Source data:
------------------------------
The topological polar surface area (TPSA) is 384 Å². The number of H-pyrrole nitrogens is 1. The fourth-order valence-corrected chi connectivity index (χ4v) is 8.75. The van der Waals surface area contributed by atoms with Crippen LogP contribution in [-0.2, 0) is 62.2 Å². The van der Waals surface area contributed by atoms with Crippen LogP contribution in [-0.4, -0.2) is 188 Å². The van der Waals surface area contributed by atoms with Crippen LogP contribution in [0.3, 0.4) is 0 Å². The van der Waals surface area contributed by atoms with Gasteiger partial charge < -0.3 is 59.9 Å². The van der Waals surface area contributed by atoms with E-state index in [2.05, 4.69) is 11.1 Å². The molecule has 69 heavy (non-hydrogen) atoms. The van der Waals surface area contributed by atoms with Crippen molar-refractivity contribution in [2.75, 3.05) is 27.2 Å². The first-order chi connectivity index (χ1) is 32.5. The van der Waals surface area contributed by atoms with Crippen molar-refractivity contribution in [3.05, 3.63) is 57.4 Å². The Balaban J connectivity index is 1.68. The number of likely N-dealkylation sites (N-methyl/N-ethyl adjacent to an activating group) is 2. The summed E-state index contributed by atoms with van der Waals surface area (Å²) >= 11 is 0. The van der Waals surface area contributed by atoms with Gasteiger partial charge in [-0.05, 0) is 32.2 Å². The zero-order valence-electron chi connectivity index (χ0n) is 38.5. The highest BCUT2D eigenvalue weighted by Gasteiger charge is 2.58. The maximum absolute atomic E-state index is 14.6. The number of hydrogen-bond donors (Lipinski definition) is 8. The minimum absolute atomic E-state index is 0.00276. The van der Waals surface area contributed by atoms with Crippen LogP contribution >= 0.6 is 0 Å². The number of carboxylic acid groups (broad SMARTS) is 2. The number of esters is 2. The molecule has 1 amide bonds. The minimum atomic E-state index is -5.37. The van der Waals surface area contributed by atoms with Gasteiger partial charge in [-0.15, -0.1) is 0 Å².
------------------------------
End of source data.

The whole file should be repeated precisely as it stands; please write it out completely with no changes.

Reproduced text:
The topological polar surface area (TPSA) is 384 Å². The number of H-pyrrole nitrogens is 1. The fourth-order valence-corrected chi connectivity index (χ4v) is 8.75. The van der Waals surface area contributed by atoms with Crippen LogP contribution in [-0.2, 0) is 62.2 Å². The van der Waals surface area contributed by atoms with Crippen LogP contribution in [-0.4, -0.2) is 188 Å². The van der Waals surface area contributed by atoms with Crippen LogP contribution in [0.3, 0.4) is 0 Å². The van der Waals surface area contributed by atoms with Gasteiger partial charge < -0.3 is 59.9 Å². The van der Waals surface area contributed by atoms with E-state index in [2.05, 4.69) is 11.1 Å². The molecule has 69 heavy (non-hydrogen) atoms. The van der Waals surface area contributed by atoms with Crippen molar-refractivity contribution in [2.75, 3.05) is 27.2 Å². The first-order chi connectivity index (χ1) is 32.5. The van der Waals surface area contributed by atoms with Crippen molar-refractivity contribution in [3.05, 3.63) is 57.4 Å². The Balaban J connectivity index is 1.68. The number of likely N-dealkylation sites (N-methyl/N-ethyl adjacent to an activating group) is 2. The summed E-state index contributed by atoms with van der Waals surface area (Å²) >= 11 is 0. The van der Waals surface area contributed by atoms with Gasteiger partial charge in [-0.05, 0) is 32.2 Å². The zero-order valence-electron chi connectivity index (χ0n) is 38.5. The highest BCUT2D eigenvalue weighted by Gasteiger charge is 2.58. The maximum absolute atomic E-state index is 14.6. The number of hydrogen-bond donors (Lipinski definition) is 8. The minimum absolute atomic E-state index is 0.00276. The van der Waals surface area contributed by atoms with Crippen LogP contribution >= 0.6 is 0 Å². The number of carboxylic acid groups (broad SMARTS) is 2. The number of esters is 2. The molecule has 1 amide bonds. The minimum atomic E-state index is -5.37. The van der Waals surface area contributed by atoms with Gasteiger partial charge in [-0.15, -0.1) is 0 Å².